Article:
Our aim is to study the interrelationship between CO2 emissions and gross domestic product (GDP) trends in selected MENA countries in order to detect whether environmental pressure has decoupled from economic growth in the region. Several MENA countries have become less carbon intensive along their growth paths due to different reasons. Some have been trying to switch their energy systems away from fossil fuels and some use less energy per unit of economic activity. Services sectors, which are less energy-intensive, are on the rise, whereas industrial sectors are shrinking. This study seeks to answer whether this is a general phenomenon observed in the MENA, and examines the impact of these factors on the possible existence or lack of such decoupling in a panel data setting. In regards to the ways that give rise to possible decoupling, technological changes enable countries to economize on energy use, especially when the prices of energy increase in oil/gas importing economies. The role of the private sector is also crucial to drive decoupling of CO2 emissions and economic growth. This paper intends to propose possible policy options for the region including public policies that encourage renewable energy and discourage subsidizing fossil fuels.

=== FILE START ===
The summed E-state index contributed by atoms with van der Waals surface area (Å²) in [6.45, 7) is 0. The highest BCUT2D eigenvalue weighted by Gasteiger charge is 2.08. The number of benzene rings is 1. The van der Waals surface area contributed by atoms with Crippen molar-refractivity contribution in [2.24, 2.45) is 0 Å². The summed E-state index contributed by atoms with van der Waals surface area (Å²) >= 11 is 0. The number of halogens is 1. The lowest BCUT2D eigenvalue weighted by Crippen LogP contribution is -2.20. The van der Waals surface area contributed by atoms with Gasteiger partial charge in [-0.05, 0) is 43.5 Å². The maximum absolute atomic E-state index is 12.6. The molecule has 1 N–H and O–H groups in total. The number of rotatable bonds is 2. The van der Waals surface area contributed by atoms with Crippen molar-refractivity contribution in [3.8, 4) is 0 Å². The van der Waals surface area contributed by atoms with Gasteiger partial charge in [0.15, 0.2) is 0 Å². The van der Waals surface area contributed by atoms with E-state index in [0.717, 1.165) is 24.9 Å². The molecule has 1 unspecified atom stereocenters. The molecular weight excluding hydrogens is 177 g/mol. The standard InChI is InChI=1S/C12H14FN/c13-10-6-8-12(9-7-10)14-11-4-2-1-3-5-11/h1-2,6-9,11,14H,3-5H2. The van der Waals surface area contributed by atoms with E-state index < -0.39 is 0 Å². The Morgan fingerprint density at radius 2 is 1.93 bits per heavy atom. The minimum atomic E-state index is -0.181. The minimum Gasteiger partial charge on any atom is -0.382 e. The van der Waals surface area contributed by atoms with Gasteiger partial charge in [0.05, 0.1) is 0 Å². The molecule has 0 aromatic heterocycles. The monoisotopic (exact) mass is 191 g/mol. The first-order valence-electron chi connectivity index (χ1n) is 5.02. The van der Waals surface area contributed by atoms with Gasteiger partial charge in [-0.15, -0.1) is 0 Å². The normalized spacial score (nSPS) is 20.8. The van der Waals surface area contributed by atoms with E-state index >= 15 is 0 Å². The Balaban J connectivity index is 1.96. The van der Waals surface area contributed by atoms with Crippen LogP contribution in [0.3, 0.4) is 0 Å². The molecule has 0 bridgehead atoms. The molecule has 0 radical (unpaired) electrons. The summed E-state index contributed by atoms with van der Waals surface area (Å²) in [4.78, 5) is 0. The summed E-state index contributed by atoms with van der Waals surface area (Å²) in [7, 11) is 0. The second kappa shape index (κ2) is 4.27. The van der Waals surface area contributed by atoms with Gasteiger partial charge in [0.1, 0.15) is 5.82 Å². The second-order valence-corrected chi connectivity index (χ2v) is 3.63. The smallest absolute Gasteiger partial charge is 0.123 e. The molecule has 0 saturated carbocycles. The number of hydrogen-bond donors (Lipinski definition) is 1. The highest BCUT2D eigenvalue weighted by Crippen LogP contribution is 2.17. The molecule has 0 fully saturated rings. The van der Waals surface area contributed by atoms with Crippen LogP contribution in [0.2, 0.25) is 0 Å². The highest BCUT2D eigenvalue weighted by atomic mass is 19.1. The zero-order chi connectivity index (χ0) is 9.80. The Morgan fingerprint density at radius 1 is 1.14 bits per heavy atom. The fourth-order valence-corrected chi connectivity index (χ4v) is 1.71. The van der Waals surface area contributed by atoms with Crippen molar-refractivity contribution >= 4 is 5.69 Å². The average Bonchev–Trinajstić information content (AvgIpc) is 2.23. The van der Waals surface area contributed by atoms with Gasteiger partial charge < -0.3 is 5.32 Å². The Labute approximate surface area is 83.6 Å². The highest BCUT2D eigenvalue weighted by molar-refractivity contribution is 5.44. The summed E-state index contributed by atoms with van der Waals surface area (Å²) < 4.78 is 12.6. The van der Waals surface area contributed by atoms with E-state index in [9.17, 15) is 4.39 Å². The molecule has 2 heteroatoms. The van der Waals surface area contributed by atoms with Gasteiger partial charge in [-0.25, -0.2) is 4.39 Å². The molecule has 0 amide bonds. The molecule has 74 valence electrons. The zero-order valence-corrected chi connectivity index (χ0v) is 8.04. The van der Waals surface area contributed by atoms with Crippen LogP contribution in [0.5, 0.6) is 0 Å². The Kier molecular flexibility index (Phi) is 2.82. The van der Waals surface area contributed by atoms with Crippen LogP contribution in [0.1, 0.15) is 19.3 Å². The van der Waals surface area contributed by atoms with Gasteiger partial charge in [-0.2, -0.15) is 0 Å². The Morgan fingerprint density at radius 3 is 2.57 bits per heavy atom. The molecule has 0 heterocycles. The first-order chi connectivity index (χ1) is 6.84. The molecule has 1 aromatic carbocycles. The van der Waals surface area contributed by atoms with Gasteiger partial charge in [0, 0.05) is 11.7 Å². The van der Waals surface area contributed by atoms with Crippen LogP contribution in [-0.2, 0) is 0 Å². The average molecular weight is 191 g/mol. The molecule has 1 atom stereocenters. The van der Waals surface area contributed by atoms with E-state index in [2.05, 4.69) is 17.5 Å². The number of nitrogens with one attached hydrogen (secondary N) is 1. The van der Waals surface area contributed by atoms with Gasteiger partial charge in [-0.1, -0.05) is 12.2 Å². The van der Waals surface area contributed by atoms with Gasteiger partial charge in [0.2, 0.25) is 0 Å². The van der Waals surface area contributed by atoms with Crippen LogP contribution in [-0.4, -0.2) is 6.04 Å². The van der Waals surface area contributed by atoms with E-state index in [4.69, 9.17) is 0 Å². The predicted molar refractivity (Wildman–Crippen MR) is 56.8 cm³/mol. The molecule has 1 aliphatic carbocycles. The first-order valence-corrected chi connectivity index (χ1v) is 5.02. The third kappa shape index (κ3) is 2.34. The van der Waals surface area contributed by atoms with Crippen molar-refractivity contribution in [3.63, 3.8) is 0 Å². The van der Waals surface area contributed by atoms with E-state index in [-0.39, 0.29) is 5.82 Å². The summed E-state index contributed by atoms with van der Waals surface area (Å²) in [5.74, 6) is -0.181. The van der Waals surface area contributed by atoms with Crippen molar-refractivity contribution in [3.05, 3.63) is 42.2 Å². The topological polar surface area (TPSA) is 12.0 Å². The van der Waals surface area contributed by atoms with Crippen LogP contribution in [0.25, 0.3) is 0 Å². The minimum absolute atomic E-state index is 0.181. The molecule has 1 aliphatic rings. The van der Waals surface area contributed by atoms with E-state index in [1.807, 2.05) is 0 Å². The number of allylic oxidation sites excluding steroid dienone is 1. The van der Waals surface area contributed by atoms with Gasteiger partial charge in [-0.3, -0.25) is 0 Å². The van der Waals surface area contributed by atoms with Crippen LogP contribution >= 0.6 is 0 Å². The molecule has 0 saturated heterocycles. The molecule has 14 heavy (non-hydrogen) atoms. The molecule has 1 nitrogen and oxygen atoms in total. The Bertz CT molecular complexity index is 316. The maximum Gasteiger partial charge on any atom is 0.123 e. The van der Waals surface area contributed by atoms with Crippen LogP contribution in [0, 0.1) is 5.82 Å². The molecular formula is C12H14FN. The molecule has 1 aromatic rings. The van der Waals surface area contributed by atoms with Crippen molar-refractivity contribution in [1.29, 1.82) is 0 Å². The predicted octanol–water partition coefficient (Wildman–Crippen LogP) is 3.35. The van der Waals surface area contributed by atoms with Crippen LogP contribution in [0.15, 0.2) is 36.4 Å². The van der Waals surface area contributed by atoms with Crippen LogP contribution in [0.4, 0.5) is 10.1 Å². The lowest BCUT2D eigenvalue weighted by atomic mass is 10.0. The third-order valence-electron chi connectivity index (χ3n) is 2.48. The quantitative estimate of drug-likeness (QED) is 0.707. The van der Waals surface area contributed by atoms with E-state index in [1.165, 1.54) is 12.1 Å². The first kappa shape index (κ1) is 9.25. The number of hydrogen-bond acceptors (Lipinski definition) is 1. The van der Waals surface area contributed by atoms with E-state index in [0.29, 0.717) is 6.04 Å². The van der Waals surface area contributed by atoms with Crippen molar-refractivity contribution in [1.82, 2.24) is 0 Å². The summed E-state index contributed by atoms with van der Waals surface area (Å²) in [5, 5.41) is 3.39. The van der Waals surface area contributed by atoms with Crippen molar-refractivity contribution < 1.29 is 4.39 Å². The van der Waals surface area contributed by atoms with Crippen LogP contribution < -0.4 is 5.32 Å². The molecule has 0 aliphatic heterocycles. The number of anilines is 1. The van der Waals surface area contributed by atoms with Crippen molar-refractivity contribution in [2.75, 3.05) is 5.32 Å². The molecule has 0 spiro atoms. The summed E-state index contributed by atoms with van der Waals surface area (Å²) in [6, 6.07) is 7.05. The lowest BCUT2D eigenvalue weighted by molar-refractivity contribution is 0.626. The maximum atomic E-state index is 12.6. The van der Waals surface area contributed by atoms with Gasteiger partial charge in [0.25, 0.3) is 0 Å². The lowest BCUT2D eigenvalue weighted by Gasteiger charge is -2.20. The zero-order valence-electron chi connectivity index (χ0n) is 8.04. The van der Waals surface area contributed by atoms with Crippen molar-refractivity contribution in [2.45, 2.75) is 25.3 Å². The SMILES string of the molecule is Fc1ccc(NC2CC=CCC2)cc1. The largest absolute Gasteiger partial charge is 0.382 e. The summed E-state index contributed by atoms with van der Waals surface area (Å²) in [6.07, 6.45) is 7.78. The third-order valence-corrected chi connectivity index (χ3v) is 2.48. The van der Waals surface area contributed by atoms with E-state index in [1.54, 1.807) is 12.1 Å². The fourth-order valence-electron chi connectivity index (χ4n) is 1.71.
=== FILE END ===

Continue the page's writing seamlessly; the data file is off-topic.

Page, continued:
Topics in Middle Eastern and North African Economies
Middle East Economic Association and Loyola University Chicago
HILMI, Nathalie; ACAR, Sevi; SAFA, Alain; and BONNEMAISON, Geoffroy, "Decoupling Economic Growth and CO2 Emissions in the MENA: Can It Really Happen?". Topics in Middle Eastern and North African Economies, electronic journal, 20, 2, Middle East Economic Association and Loyola University Chicago, 2018, http://www.luc.edu/orgs/meea/
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